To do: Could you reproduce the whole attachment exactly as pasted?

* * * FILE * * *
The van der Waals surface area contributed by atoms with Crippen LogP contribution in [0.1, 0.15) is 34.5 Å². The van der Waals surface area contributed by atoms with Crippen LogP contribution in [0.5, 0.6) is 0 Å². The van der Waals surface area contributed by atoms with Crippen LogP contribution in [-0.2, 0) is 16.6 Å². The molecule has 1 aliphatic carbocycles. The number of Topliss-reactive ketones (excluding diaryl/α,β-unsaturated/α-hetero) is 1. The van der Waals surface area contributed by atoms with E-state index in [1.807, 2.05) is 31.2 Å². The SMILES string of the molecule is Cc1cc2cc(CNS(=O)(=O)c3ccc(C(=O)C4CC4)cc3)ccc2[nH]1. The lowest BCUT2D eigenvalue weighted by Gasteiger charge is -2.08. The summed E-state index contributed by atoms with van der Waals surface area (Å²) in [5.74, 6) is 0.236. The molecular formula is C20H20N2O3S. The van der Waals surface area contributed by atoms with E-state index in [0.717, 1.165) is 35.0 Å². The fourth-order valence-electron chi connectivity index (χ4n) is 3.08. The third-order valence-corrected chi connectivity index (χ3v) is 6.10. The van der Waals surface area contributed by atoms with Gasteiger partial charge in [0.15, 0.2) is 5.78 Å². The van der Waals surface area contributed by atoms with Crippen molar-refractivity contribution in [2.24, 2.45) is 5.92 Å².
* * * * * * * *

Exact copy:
The van der Waals surface area contributed by atoms with Crippen LogP contribution in [0.1, 0.15) is 34.5 Å². The van der Waals surface area contributed by atoms with Crippen LogP contribution in [0.5, 0.6) is 0 Å². The van der Waals surface area contributed by atoms with Crippen LogP contribution in [-0.2, 0) is 16.6 Å². The molecule has 1 aliphatic carbocycles. The number of Topliss-reactive ketones (excluding diaryl/α,β-unsaturated/α-hetero) is 1. The van der Waals surface area contributed by atoms with E-state index in [1.807, 2.05) is 31.2 Å². The SMILES string of the molecule is Cc1cc2cc(CNS(=O)(=O)c3ccc(C(=O)C4CC4)cc3)ccc2[nH]1. The lowest BCUT2D eigenvalue weighted by Gasteiger charge is -2.08. The summed E-state index contributed by atoms with van der Waals surface area (Å²) in [5.74, 6) is 0.236. The molecular formula is C20H20N2O3S. The van der Waals surface area contributed by atoms with E-state index in [0.717, 1.165) is 35.0 Å². The fourth-order valence-electron chi connectivity index (χ4n) is 3.08. The third-order valence-corrected chi connectivity index (χ3v) is 6.10. The van der Waals surface area contributed by atoms with Gasteiger partial charge in [0.15, 0.2) is 5.78 Å². The van der Waals surface area contributed by atoms with Crippen molar-refractivity contribution in [2.24, 2.45) is 5.92 Å².